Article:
Friday, April 13, 2012
For an entire day last week, you could walk the halls of Ask and hear next-to-no activity—that is, until you passed the conference rooms. There, teams of six typed frantically on laptops, sketched formulas on whiteboards, talked logistics. Translated: the Ask Hackathon was in full swing.
Ask’s quarterly Hackathons are two-day events: one day to concept and one half-day to present. The goal: come up with an idea and present to a panel of judges. Our team of judges gauge ideas based on potential business impact, creativity (both in concept and in use of existing technologies), and quality of pitch.
The winning ideas receive development resources and bragging rights. The losing ones still give our people the chance to leverage the latest technologies, try non-traditional processes, and spread their wings creating something new.
When We Say “All-Hands”…
Perhaps more important, our Hackathons aren’t just for our engineers or product teams. We open the event up to the entire company. Members from our design, operations, and marketing teams get involved. Even our finance and legal departments pitch in to devise, package and execute ideas to create the next great company innovation.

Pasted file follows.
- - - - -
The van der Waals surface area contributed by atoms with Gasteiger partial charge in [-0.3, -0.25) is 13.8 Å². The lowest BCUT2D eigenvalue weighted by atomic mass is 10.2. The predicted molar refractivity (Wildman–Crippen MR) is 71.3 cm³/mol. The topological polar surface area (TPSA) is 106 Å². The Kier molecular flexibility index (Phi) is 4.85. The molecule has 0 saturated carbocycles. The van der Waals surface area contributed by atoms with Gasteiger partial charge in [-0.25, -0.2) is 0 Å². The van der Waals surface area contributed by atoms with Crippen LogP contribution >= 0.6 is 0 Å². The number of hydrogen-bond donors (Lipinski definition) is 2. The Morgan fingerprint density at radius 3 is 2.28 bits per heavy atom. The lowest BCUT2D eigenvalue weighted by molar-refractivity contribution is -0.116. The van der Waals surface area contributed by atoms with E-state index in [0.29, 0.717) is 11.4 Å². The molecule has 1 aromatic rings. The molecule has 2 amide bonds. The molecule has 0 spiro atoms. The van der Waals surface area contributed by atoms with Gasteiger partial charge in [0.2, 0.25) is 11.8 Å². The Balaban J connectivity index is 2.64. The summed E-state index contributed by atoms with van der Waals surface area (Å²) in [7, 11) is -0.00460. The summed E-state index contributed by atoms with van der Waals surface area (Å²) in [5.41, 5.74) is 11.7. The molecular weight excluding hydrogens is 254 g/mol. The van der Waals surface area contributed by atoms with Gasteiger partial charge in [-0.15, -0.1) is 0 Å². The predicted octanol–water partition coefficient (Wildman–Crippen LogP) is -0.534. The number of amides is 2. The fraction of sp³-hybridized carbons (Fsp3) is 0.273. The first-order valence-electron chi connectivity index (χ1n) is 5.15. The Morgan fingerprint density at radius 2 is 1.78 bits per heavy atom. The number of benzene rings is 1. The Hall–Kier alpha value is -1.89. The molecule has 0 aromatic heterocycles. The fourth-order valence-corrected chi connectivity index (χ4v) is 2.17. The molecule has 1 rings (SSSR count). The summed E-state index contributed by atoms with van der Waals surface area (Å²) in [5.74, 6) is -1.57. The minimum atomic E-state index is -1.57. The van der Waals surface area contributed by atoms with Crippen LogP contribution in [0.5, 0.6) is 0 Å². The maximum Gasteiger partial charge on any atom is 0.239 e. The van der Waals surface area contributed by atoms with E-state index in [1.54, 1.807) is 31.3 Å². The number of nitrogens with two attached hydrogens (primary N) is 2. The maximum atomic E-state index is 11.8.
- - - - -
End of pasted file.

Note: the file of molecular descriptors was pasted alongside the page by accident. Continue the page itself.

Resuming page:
Last quarter’s hackers were encouraged to come up with virtually any idea that would benefit the company—and they responded with two dozen presentable concepts. One of these evolved into Pollroll, the mobile app that Ask launched at this year’s SXSW conference to great acclaim. This time around, Hackathon heads Nick McCann and Alisa Barnes focused this quarter’s teams to create a new service (or use an existing or third-party service in a new way). Aside from that, the only rules were (1) be in the office, and (2) be creative.
Teams Working: Do Not Disturb
If you knew where to look, the company was buzzing. Phrases like “social signals,” “aggregated for you,” “iPad app,” and “pulling links from I.M.” bounced through the halls. As did, for some reason, Marketing Director Robbie Waeschenfelder’s spot-on George Takei impersonation.
Mid-way through Day One, in a common area near the marketing department, six Askers leaned forward from white leatherette couches and devised ways to get celebrity gossip more conveniently. In another room, the team from the Campbell office bounced between their laptop screens and their whiteboards. Another team pitched out names for their new service, but had trouble finding an acronym that didn’t sound like “murder” (spoiler alert: they found one)
Come by the blog on Monday for a more in-depth look at the teams and how they collaborate—plus, find out why our Hackathons are a pilot program for how we’ll approach our products and services in the future.
Then come by on Wednesday to find out what some of our top brass has to say about the Ask Hackathon, and take an in-depth look at the judging…and the winners!
In the meantime, enjoy these snapshots of day one. Have any hackathon memories from your own companies you’d like to share? Let us know in the comments section below.